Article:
[The team] earned a ticket to the Big Dance even though the university's foundations expressly go against the very things the NCAA say they value. The fact is, any and all anti-LGBTQ+ language in any school's polices should ban them from NCAA competition....Whatever the Oral Roberts men's basketball team manages to do on the court can't obscure the dangerous and hateful ideology of its core institution.
Of course, at the end, she leaves no room for comments -- guessing (rightly) that most Americans would be horrified by the suggestion that there's no room for Christians in collegiate sports. But as shocking as that idea may be, what lurks beneath is much more sinister. If you follow her logic to its natural conclusion, this isn't just about sports. If orthodox Christians don't belong in basketball, why should they be allowed in business, entertainment, education, government, or medicine? If Christianity behind closed doors, on private property, in a private school, is now a target of outrage, where do you draw the line? Extremists like Jhaveri wouldn't.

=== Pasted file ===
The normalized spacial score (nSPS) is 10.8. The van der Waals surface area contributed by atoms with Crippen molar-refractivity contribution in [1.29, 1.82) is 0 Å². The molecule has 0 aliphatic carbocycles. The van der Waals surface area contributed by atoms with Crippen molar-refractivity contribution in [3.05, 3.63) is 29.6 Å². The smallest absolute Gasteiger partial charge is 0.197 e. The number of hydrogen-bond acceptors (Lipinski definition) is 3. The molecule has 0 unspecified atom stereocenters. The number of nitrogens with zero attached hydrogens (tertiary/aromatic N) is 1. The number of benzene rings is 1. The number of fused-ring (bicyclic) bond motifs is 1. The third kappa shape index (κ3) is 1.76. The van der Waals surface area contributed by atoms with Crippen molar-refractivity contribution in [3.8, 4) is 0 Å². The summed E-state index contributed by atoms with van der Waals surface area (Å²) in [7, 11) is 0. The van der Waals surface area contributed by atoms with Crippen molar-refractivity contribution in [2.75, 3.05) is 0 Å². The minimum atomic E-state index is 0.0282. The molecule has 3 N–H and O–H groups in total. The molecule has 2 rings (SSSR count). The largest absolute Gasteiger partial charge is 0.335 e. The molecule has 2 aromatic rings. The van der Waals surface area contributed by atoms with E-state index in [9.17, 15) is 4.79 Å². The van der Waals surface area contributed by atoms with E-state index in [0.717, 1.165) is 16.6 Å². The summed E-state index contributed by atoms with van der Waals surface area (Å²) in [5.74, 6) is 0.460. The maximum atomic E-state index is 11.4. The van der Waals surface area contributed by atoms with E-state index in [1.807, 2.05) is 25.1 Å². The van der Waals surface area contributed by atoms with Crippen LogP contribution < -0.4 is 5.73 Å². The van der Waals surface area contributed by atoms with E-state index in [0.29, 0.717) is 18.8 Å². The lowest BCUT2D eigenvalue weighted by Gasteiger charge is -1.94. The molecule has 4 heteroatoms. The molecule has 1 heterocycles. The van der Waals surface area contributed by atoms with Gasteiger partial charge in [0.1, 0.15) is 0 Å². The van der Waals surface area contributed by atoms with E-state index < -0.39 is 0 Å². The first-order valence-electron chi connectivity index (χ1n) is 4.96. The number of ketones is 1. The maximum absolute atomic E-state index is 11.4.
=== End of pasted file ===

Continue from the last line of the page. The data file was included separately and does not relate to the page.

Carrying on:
This is the canary in the coal mine when it comes to religious freedom. Because the real goal here isn't just pushing ORU to the exits. It's about driving all Bible-believing Christians, Christian education, and Christian institutions into some sort of spiritual ghetto -- far away from the public square. It's the idea that religion is something we should keep to ourselves. And eventually, as we've seen in oppressive regimes throughout history, even that won't be enough.
The Left hasn't fully implemented their plans, because it hasn't had the benefit of another radical president in the White House to build on Barack Obama's legacy. Now it does. And his intentions could not be clearer: surgically target people of biblical faith. With the Equality Act, Joe Biden would torch the First Amendment, giving Democrats the power to demand conformity on the party's only true religion: LGBT orthodoxy. Some Christians, desperate to stop him, have suggested a compromise. Leave us a tiny patch of ground to practice our faith, they say -- an island where the government can't coerce us on gender and sexuality. They call their proposal, quite mistakenly, Fairness for All. And plenty of well-meaning believers have lined up behind it.